Monday, June 9, 2014
Memoirs of a Spanish Country Priest (Chapter IV)
Continuation of August 22nd, 1961
The Diocesan Commission
On this night of August 22nd, 1961, several members of the Diocesan Commission had gone up to Garabandal, completely incognito. I was not aware of them, and it was only later that I learned their names. There were at least two clergy, a doctor anesthetist — not a psychiatrist as has been said mockingly — and an amateur photographer.
We are going to see them “operate,” I might say, and hear them also. And I do not hesitate to express my opinion, in stating clearly that it is absolutely objective since it was mine at the time of the facts, although I was completely unaware of the identity and especially the character of those involved.
They came into the church at the same time that the children were in ecstasy in front of the crowd.
One of them, a layman, (I was to learn that he was a doctor of anesthesiology, Dr. Pinal) without further ado, said in a very loud voice:
— “So, the comedy is continuing?”
At that very moment, kneeling in front of me, Dr. Celestino Ortiz, a distinguished pediatrician from Santander who had followed the matter from the beginning, was taking Conchita’s pulse. He wanted to see if the seer’s running through the village had changed the heartbeat more than at other times. Without raising his head, and continuing his important examination, Dr. Ortiz responded tartly:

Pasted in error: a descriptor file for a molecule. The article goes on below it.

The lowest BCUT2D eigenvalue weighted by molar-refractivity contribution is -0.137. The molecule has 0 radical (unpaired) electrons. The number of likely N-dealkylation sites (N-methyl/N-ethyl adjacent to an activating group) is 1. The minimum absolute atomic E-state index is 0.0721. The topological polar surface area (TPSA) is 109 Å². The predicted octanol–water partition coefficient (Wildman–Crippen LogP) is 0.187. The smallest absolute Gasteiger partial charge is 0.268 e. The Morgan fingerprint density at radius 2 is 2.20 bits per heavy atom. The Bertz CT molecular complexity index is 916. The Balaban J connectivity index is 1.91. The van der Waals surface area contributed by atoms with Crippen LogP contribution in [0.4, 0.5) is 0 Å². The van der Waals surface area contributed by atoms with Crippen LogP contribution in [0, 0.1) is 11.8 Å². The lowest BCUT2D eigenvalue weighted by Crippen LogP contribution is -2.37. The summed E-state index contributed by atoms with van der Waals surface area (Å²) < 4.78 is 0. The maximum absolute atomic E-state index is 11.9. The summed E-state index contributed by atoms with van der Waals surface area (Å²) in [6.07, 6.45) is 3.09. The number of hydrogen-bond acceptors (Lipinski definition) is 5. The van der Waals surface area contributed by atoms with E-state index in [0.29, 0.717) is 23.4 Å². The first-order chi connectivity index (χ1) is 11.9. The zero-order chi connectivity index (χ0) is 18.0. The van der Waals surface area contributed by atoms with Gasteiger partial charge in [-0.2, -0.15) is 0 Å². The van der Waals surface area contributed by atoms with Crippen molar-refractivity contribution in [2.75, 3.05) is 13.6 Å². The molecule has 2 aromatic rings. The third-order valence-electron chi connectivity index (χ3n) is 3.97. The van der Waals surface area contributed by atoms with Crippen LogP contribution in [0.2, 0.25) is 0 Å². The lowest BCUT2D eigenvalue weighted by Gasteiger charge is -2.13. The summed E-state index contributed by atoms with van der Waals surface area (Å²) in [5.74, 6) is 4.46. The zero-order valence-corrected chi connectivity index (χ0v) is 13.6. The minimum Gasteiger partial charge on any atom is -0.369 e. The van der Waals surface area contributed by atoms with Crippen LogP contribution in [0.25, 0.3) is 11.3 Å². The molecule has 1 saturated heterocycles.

— “If there’s a comedian here, it has to be you. The sanctuary of a church is not the place to speak like this, and still less in public.”
His work finished, Dr. Ortiz got up and the two doctors recognized each other.
— “Oh, it’s you Piñal?”
— “Ortiz, we must discuss some things in the sacristy.”
— “In the sacristy, agreed. There you can tell me what you think is proper.”
And the two doctors left the sanctuary.
And so on that day the medical study of the ecstasies by the doctor of the Commission ended. As I see it, I am inclined to think that the scientific work was finished before it began… How different from the professional conscientiousness of Dr. Ortiz, a prominent pediatrician, who I had just seen on his knees next to Conchita, whispering:
— “There are no more pulses than in the normal state.”
Now I understand the trust that everyone gives to his medical observations and his conclusions with regard to the apparitions.
Let us proceed, very objectively also, to the attitude of the two priests of whom, may I be allowed to insist, I knew neither the names nor the functions.
The first went up to the sanctuary. His back turned to the Blessed Sacrament, the visionaries at his feet in ecstasy, facing the crowd, in a loud voice, he resolved the problem in a definitive manner:
— “Whatever happens, I don’t believe in this.”
The second, also in the sanctuary, was speaking with a layman and telling him:
— “I have taught philosophy for five years and theology for ten!”
Undoubtedly he wished to convince the person with whom he was speaking that he had the knowledge necessary to be entitled to express his agreement with the incredible words of his comrade and colleague of the Commission. To myself I thought, “What kind of philosophy? What kind of theology? Had he also been by chance a professor, for example, in ascetic and mystic theology, the only one competent on that evening?”
The second priest retired and his companion greeted me with these words:
— “I am the photographer.”
— “No, not professional, amateur.”